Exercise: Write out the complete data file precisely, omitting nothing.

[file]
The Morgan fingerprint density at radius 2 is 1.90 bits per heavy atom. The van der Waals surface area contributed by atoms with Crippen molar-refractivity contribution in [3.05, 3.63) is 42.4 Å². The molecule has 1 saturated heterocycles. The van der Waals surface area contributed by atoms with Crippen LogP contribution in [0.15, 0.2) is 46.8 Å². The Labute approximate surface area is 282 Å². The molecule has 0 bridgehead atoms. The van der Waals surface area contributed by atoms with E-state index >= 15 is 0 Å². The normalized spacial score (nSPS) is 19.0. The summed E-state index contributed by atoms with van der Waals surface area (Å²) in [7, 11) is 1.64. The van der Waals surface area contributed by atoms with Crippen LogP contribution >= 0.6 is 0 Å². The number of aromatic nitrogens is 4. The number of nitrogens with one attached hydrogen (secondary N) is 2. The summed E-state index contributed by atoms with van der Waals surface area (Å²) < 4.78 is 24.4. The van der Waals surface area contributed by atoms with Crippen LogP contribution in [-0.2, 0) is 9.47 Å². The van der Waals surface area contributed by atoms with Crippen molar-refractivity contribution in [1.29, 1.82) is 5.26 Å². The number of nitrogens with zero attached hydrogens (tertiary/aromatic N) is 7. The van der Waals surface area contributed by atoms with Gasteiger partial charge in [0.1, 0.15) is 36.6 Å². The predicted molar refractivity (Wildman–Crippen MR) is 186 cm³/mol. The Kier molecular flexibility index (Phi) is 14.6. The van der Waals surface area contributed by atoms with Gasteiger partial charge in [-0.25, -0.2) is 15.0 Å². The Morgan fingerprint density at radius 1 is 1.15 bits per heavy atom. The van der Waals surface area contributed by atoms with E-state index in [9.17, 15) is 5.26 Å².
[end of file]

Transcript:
The Morgan fingerprint density at radius 2 is 1.90 bits per heavy atom. The van der Waals surface area contributed by atoms with Crippen molar-refractivity contribution in [3.05, 3.63) is 42.4 Å². The molecule has 1 saturated heterocycles. The van der Waals surface area contributed by atoms with Crippen LogP contribution in [0.15, 0.2) is 46.8 Å². The Labute approximate surface area is 282 Å². The molecule has 0 bridgehead atoms. The van der Waals surface area contributed by atoms with E-state index >= 15 is 0 Å². The normalized spacial score (nSPS) is 19.0. The summed E-state index contributed by atoms with van der Waals surface area (Å²) in [7, 11) is 1.64. The van der Waals surface area contributed by atoms with Crippen LogP contribution >= 0.6 is 0 Å². The number of aromatic nitrogens is 4. The number of nitrogens with one attached hydrogen (secondary N) is 2. The summed E-state index contributed by atoms with van der Waals surface area (Å²) < 4.78 is 24.4. The van der Waals surface area contributed by atoms with Crippen LogP contribution in [-0.2, 0) is 9.47 Å². The van der Waals surface area contributed by atoms with Crippen molar-refractivity contribution in [1.29, 1.82) is 5.26 Å². The number of nitrogens with zero attached hydrogens (tertiary/aromatic N) is 7. The van der Waals surface area contributed by atoms with Gasteiger partial charge in [0.1, 0.15) is 36.6 Å². The predicted molar refractivity (Wildman–Crippen MR) is 186 cm³/mol. The Kier molecular flexibility index (Phi) is 14.6. The van der Waals surface area contributed by atoms with Gasteiger partial charge in [-0.25, -0.2) is 15.0 Å². The Morgan fingerprint density at radius 1 is 1.15 bits per heavy atom. The van der Waals surface area contributed by atoms with E-state index in [9.17, 15) is 5.26 Å².